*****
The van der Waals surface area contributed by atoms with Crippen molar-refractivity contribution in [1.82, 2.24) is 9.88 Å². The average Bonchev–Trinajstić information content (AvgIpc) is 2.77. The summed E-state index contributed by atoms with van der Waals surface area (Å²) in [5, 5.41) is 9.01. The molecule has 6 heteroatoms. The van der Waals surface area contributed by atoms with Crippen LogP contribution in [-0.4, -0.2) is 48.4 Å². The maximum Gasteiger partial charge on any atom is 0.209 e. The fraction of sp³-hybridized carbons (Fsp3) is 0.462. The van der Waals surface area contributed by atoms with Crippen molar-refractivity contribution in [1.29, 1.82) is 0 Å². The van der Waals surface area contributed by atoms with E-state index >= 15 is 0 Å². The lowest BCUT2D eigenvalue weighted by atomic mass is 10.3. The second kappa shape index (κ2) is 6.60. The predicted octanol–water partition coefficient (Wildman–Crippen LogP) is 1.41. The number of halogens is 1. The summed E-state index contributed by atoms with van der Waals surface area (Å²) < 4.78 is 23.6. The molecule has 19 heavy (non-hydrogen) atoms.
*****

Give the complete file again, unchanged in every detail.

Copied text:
The van der Waals surface area contributed by atoms with Crippen molar-refractivity contribution in [1.82, 2.24) is 9.88 Å². The average Bonchev–Trinajstić information content (AvgIpc) is 2.77. The summed E-state index contributed by atoms with van der Waals surface area (Å²) in [5, 5.41) is 9.01. The molecule has 6 heteroatoms. The van der Waals surface area contributed by atoms with Crippen LogP contribution in [-0.4, -0.2) is 48.4 Å². The maximum Gasteiger partial charge on any atom is 0.209 e. The fraction of sp³-hybridized carbons (Fsp3) is 0.462. The van der Waals surface area contributed by atoms with Crippen molar-refractivity contribution in [1.29, 1.82) is 0 Å². The van der Waals surface area contributed by atoms with E-state index >= 15 is 0 Å². The lowest BCUT2D eigenvalue weighted by atomic mass is 10.3. The second kappa shape index (κ2) is 6.60. The predicted octanol–water partition coefficient (Wildman–Crippen LogP) is 1.41. The number of halogens is 1. The summed E-state index contributed by atoms with van der Waals surface area (Å²) < 4.78 is 23.6. The molecule has 19 heavy (non-hydrogen) atoms.